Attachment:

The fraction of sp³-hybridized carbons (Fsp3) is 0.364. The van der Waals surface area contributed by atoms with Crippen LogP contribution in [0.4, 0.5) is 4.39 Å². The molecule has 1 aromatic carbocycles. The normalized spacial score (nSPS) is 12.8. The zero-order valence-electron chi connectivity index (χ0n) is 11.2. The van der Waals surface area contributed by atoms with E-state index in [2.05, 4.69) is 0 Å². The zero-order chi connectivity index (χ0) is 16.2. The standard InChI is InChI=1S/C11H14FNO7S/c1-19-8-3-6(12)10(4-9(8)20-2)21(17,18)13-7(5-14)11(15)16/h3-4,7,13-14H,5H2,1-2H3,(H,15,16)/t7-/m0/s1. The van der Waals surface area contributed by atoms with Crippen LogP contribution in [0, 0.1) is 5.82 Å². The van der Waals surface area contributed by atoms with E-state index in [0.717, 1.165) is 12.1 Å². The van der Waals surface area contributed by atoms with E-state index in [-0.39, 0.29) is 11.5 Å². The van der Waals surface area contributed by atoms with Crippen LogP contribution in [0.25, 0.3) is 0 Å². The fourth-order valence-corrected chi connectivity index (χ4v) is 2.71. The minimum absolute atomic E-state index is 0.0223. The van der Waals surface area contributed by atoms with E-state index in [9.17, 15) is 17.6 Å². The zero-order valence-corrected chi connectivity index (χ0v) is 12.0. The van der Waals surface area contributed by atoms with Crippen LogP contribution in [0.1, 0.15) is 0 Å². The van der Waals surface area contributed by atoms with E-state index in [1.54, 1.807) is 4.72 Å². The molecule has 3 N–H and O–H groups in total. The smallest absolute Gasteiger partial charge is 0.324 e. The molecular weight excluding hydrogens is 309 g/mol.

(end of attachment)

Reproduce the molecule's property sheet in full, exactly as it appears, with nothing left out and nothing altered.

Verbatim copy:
The fraction of sp³-hybridized carbons (Fsp3) is 0.364. The van der Waals surface area contributed by atoms with Crippen LogP contribution in [0.4, 0.5) is 4.39 Å². The molecule has 1 aromatic carbocycles. The normalized spacial score (nSPS) is 12.8. The zero-order valence-electron chi connectivity index (χ0n) is 11.2. The van der Waals surface area contributed by atoms with E-state index in [2.05, 4.69) is 0 Å². The zero-order chi connectivity index (χ0) is 16.2. The standard InChI is InChI=1S/C11H14FNO7S/c1-19-8-3-6(12)10(4-9(8)20-2)21(17,18)13-7(5-14)11(15)16/h3-4,7,13-14H,5H2,1-2H3,(H,15,16)/t7-/m0/s1. The van der Waals surface area contributed by atoms with Crippen LogP contribution in [0, 0.1) is 5.82 Å². The van der Waals surface area contributed by atoms with E-state index in [0.717, 1.165) is 12.1 Å². The van der Waals surface area contributed by atoms with E-state index in [-0.39, 0.29) is 11.5 Å². The van der Waals surface area contributed by atoms with Crippen LogP contribution in [0.25, 0.3) is 0 Å². The fourth-order valence-corrected chi connectivity index (χ4v) is 2.71. The minimum absolute atomic E-state index is 0.0223. The van der Waals surface area contributed by atoms with E-state index in [9.17, 15) is 17.6 Å². The zero-order valence-corrected chi connectivity index (χ0v) is 12.0. The van der Waals surface area contributed by atoms with Crippen LogP contribution in [0.1, 0.15) is 0 Å². The van der Waals surface area contributed by atoms with E-state index in [1.54, 1.807) is 4.72 Å². The molecule has 3 N–H and O–H groups in total. The smallest absolute Gasteiger partial charge is 0.324 e. The molecular weight excluding hydrogens is 309 g/mol.